While testing it in one direction with the voltmeter leads, it is reading between .2-.3 Ohms (my meter does not go past tenths), but usually settles at .2 and sometimes down to .1. Changing the leads initially gives me all kinds of various numbers and then it usually settles back down to the same .2-.1 Ohms. After reading about inductors, they usually ("ideally") should be at 0 Ohms, so this is close, but obviously wire will have some resistance. If it is a resistor, which I am now inclined to say it is not, it is reading about what it should (.23 Ohms) based on "some" of the color bands.

    Based on comments above, a failed inductor should provide a visual clue. Is that correct? There are no signs of this. Additionally, since an inductor is basically a coil of wire, it should conduct a current through it. This one does that.

    One last question. Do inductors have to be placed in the circuit a certain way (like a capacitor) or does that matter? My thoughts are no, otherwise there would be a marking on the board and the inductor would have a negative and positive side.

    Thanks for your replies.
     
  9. (*steve*)

    (*steve*) ¡sǝpodᴉʇuɐ ǝɥʇ ɹɐǝɥd Moderator

    25,418
    2,788
    Jan 21, 2010
    Last question first. If an inductor has only 2 leads (and no magnets) then it can be connected in circuit either way around.

    If this was an inductor, with 5 bands, typically you have a double-width silver on one end. Having a closer look now, and comparing it to the inductor colour charts, I will rescind my initial statement that it is an inductor. Green is a fairly common body colour for inductors and a relatively rare one for resistors (other than for vitreous enamel coated ones)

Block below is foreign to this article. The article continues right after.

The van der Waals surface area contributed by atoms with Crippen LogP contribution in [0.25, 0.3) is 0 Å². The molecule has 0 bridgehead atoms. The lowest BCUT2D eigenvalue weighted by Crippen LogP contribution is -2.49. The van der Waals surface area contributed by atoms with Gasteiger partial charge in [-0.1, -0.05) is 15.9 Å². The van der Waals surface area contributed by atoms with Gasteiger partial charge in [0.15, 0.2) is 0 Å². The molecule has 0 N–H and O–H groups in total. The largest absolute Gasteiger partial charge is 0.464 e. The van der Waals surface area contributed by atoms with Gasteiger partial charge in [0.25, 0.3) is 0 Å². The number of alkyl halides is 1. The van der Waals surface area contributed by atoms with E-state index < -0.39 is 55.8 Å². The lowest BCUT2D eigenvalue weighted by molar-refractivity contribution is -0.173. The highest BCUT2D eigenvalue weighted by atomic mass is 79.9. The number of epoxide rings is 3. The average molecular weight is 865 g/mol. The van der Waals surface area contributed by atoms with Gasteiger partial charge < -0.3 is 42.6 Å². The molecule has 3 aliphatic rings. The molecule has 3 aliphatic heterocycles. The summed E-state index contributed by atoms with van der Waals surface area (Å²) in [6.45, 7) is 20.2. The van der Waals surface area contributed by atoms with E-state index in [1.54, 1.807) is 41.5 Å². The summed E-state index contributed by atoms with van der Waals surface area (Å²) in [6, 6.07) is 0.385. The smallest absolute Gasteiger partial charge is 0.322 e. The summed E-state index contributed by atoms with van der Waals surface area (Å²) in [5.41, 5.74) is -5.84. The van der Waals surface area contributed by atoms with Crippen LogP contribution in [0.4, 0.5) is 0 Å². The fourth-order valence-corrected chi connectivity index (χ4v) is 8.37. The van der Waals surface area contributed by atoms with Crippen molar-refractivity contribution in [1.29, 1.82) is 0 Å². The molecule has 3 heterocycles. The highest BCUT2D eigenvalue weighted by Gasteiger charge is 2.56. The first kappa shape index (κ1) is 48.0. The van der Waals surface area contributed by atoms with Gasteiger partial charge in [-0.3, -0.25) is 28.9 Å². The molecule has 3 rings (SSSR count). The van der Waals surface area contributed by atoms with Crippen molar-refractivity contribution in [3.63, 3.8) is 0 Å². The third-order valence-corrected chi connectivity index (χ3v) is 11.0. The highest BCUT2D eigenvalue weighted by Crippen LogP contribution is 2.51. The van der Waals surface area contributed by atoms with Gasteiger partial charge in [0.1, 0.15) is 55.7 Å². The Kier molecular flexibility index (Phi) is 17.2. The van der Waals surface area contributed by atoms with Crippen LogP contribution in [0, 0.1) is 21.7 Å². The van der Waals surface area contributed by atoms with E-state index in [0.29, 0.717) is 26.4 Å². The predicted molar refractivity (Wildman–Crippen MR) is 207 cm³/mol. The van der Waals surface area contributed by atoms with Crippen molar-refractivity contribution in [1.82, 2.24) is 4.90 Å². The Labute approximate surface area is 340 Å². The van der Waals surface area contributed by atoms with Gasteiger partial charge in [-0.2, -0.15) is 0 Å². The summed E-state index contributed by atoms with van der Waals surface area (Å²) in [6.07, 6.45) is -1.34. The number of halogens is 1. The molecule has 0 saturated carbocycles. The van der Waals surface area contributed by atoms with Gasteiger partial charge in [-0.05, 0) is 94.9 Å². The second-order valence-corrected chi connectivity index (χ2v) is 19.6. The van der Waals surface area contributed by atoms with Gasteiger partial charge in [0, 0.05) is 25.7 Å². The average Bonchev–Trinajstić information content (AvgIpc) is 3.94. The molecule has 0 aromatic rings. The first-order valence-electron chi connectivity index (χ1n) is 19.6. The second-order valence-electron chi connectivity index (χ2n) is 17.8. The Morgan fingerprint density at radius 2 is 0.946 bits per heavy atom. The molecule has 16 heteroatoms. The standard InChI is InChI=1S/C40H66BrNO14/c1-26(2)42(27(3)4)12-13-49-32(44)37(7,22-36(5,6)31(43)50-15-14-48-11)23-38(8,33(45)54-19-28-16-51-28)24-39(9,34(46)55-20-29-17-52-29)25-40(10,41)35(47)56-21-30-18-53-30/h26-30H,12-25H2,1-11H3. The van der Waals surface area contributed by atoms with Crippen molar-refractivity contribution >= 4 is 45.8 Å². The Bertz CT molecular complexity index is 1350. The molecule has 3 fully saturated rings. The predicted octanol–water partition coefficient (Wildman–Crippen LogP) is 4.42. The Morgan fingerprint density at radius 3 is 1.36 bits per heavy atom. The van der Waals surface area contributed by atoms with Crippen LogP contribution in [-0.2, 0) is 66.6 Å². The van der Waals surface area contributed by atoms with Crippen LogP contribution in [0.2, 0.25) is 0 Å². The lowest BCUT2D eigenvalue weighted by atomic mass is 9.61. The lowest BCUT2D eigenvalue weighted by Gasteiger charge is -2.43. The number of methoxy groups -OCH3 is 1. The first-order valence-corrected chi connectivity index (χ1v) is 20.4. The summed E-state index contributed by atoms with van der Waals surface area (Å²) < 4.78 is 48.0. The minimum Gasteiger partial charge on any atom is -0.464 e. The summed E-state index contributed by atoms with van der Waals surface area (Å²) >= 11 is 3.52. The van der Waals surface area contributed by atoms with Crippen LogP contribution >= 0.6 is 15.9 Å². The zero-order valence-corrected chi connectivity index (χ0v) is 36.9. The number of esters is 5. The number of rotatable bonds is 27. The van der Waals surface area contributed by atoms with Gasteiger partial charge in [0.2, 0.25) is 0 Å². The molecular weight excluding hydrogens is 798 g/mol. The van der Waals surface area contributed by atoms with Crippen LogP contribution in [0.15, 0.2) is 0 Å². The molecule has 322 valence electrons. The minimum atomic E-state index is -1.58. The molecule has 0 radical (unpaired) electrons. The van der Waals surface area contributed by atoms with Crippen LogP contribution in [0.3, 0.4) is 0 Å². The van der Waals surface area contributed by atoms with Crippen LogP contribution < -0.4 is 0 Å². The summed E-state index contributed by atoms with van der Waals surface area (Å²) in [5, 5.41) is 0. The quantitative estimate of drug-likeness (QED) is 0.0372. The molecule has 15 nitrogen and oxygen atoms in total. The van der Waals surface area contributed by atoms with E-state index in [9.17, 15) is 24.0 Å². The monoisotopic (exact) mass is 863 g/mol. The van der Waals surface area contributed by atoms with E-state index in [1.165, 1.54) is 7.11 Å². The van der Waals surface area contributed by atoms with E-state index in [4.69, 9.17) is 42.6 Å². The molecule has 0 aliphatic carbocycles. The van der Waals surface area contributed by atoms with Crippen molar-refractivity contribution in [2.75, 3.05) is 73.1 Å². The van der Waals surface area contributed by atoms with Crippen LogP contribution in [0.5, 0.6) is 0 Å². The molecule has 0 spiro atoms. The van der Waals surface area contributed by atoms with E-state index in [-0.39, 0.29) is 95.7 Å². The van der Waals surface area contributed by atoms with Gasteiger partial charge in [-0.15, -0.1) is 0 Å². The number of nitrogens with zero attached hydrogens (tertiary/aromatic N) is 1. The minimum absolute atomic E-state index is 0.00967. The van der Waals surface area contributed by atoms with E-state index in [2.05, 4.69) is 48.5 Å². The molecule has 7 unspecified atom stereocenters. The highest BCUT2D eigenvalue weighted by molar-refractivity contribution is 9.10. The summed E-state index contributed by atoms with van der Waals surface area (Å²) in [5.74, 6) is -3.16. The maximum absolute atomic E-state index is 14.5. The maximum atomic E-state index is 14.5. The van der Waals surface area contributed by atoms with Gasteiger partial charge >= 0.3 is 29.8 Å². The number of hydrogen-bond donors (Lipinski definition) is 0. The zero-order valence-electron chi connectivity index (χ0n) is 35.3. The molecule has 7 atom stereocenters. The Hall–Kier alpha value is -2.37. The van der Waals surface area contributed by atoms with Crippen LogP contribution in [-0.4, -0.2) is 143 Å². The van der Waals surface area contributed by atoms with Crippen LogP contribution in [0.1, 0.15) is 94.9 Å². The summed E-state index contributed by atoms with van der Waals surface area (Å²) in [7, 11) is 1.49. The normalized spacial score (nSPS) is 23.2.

However, the white band on the end has me somewhat puzzled. Reading it as a resistor it is either a 0.23Ω 5% resistor with an unknown white band or something which makes no sense whatsoever.

    However, a small inductor is unlikely to be found placed between a rectifier and a filter capacitor. A low value resistor might be placed there to limit switch-on surge current.

    I have also been assuming this is a small device, around 1cm in length. I now imagine it is somewhat larger.
     
  10. kellys_eye

    kellys_eye

    4,275
    1,146
    Jun 25, 2010
    The last band may be temperature coefficient although 'white' isn't such a colour - maybe the resistor is/has suffered some heat stress and changed from something else?
     
  11. H2814D

    H2814D

    78
    9
    Nov 4, 2017
    The component (mystery as it is) is the same size as a typical 1 or 2 watt resistor. See attached pics.

    I just tried to find a .23 Ohm (230 mOhm) resistor and had zero luck finding that value anywhere. I also tried to find a .23 uH inductor and had the same luck. I am just going to have to assume and hope this item is good, based on the visual characteristics and the component testing I've already done with it. There is no schematic available either.

    I don't believe the color bands are other than stated. There is zero indication of heat damage on it anywhere.